One of the worst things about being British is having the predisposition to turn on any fellow countryman who becomes successful. In the case of director Danny Boyle, one could feel that even as Trainspotting (1996) enjoyed its considerable and deserved international acclaim, the knives were already sharpening for him – and we still wonder why domestic talent so frequently moves abroad.
Some of the criticism which has been thrown at him can be at least partially justified: after establishing himself as an innovative director with genuine visual flair with both Shallow Grave (1994) and Trainspotting, the commercial misjudgements of A Life Less Ordinary (1997) and The Beach (2000) suggested that a move to the mainstream was not suiting him particularly well. Two low budget sleeper hits, the superbly grisly 28 Days Later (2002) and the charming Millions (2004) reconfirmed Boyle’s critical status, though Sunshine (2007), even with its many positives, was tarnished by a very messy, non sequitur third act.
That last film is a classic example of, for me, where the problem with Boyle’s style of film-making lies. Trainspotting was a hugely episodic affair, but it was a success in spite of its lack of narrative cohesion by its insistence on strong characterization and its sonic and visual innovation, both of which kept the viewer constantly engaged. What the bigger budget films exposed was that the director was not comfortable in handling more conventional storytelling; even the otherwise brilliant 28 Days Later suffered in its well-meaning but unsatisfying final third.
Fortunately his latest film, Slumdog Millionaire, has as its greatest strength the elegance of its construction. The film is framed around the staggered questions of familiar television show Who Wants to be a Millionaire, facilitating the main narrative conceit – that contestant Jamal’s ability to answer the questions being posed results from key events which happened in his life beforehand, rather than broad knowledge. This may sound like one of those annoying Orange adverts that have been going around recently, but what it primarily offers is a simple device in order to tell a story in flashback without losing a mainstream audience’s attention. In doing this, it also allows a more loose and fractured narrative, adhering more to Trainspotting’s episodic structure, where Boyle found his greatest success. Credit must therefore go to Simon Beaufoy’s superb screenplay, which is sure to gain recognition come awards season.
The film has oddly managed to arrive in the public’s eye as something of a soft, cuddly family film – perhaps it is the young cast, the colourfulness of the posters and promotional clips or the presence of what looks to be a standard central cheesy love story – but be clear that this is no easy watch; scenes of violence, torture, murder and mutilation will be enough to convince that this is no Disney film. Visually, Boyle and cinematographer Anthony Dod Mantle pull out all of the stops and employ what seems life the entire spectrum of cinematic trickery in framing the action, at one moment bathed in rich colour, the next a sharp chiaroscuro, offset by returns to the drab surroundings of the police station where Jamal is being questioned. The camera seldom seems to stop for rest, and add to this the frenetic pace of Chris Dickens’ editing and a storming soundtrack prominently featuring the wonderful M.I.A., and what emerges is one of the most exciting, dynamic films this side of the next Paul Greengrass film.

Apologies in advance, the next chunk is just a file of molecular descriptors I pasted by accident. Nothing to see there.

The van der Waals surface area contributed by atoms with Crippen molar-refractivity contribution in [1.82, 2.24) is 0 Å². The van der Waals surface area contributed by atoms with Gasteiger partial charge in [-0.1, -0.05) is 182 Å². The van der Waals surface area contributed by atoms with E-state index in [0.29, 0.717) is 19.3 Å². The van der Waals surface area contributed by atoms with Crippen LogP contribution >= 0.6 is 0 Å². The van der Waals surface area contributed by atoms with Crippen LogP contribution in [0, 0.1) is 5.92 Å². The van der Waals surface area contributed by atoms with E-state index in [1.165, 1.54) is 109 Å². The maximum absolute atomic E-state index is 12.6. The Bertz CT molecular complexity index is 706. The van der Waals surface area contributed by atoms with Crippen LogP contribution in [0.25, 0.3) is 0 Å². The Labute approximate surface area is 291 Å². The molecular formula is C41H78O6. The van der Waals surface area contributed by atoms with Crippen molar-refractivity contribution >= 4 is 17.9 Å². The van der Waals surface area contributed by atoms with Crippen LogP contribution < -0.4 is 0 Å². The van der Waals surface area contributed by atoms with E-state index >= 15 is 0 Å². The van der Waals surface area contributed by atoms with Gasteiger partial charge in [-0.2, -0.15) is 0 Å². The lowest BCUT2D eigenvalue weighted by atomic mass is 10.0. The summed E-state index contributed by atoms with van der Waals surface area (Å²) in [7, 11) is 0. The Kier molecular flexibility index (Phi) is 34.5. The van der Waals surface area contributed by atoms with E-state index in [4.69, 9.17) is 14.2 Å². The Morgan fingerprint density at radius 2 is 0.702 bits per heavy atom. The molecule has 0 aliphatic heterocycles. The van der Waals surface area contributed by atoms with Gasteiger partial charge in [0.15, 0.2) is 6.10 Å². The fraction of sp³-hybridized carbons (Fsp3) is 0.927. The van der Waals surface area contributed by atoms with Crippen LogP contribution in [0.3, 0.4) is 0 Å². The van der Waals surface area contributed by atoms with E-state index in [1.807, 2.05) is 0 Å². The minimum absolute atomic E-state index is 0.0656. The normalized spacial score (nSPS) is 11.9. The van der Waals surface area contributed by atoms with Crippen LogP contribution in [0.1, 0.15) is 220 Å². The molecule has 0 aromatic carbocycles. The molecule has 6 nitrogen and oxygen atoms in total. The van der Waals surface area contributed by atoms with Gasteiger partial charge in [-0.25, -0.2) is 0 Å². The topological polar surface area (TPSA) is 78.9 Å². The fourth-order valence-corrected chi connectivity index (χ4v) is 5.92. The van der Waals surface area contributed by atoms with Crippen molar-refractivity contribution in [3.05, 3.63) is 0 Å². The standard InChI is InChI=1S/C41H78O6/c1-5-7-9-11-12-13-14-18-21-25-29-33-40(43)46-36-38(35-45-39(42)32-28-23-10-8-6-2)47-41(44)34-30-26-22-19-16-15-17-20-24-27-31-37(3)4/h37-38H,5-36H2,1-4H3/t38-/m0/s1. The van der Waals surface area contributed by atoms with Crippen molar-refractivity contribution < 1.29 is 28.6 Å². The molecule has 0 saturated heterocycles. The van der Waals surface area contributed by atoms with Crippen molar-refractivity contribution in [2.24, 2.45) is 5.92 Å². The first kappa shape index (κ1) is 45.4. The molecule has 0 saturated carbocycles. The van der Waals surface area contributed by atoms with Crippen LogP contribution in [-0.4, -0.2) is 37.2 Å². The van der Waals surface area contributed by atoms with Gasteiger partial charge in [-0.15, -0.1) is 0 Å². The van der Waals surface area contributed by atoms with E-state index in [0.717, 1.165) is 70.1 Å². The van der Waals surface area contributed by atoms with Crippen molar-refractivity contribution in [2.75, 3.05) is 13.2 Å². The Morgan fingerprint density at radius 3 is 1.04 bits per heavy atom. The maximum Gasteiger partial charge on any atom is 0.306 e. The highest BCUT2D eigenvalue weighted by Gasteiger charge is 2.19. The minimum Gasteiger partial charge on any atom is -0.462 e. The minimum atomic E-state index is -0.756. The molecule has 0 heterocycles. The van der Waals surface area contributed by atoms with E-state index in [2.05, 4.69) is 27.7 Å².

One might call into question why it requires an English director, largely British crew and a British Asian lead actor to tell a story which is ostensibly about India. But this is very much a Western film, and it would be a mistake to view it as anything otherwise: the semi-realist ethic, the use of English as the main language, the British soundtrack, the thankful absence of condescension to Bollywood pastiche, even the use of a globally familiar central gameshow mark this out quite clearly. Thematically, though clearly engaging with life in India’s slums, later on the film concentrates on her burgeoning economic miracle, with call centres and high-rise apartments springing up in the place of shanty towns: this is a film about globalization, and so naturally seeks to look beyond the confines of its own geographical location.
But beyond the realism of some of the film’s content, what is on display is more of a parable-like tale. The phrase ‘it is written’ opens the film, suggesting something mystical, and which allows the rather weak plot to twist and turn beyond the realms of belief without too much cause for complaint; only a truly hardened cynic might find fault. There is every chance, in my mind at the very least, that Slumdog Millionaire could stand as director Boyle’s greatest film – it plays so keenly to his strengths, yet with a tightness of construction which harnesses his unquestionable talents into finally making a mainstream film worthy of everyone’s attention.